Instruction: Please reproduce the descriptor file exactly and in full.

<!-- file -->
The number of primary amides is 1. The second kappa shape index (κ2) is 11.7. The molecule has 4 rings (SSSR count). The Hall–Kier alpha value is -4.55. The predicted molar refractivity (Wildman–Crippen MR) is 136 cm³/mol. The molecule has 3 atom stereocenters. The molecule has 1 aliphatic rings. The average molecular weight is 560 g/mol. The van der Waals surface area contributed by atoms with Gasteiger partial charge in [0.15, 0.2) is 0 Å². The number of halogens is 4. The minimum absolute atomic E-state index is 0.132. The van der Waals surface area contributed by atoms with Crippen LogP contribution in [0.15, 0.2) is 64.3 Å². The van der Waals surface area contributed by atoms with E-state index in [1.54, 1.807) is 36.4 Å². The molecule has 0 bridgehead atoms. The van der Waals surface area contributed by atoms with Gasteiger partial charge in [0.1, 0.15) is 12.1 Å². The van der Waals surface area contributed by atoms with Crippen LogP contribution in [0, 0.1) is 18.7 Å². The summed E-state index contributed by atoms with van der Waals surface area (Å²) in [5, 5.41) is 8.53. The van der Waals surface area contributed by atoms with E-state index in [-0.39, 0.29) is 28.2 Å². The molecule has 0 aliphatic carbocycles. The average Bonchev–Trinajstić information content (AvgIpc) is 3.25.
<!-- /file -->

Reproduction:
The number of primary amides is 1. The second kappa shape index (κ2) is 11.7. The molecule has 4 rings (SSSR count). The Hall–Kier alpha value is -4.55. The predicted molar refractivity (Wildman–Crippen MR) is 136 cm³/mol. The molecule has 3 atom stereocenters. The molecule has 1 aliphatic rings. The average molecular weight is 560 g/mol. The van der Waals surface area contributed by atoms with Gasteiger partial charge in [0.15, 0.2) is 0 Å². The number of halogens is 4. The minimum absolute atomic E-state index is 0.132. The van der Waals surface area contributed by atoms with Crippen LogP contribution in [0.15, 0.2) is 64.3 Å². The van der Waals surface area contributed by atoms with E-state index in [1.54, 1.807) is 36.4 Å². The molecule has 0 bridgehead atoms. The van der Waals surface area contributed by atoms with Gasteiger partial charge in [0.1, 0.15) is 12.1 Å². The van der Waals surface area contributed by atoms with Crippen LogP contribution in [0, 0.1) is 18.7 Å². The summed E-state index contributed by atoms with van der Waals surface area (Å²) in [5, 5.41) is 8.53. The van der Waals surface area contributed by atoms with E-state index in [-0.39, 0.29) is 28.2 Å². The molecule has 0 aliphatic carbocycles. The average Bonchev–Trinajstić information content (AvgIpc) is 3.25.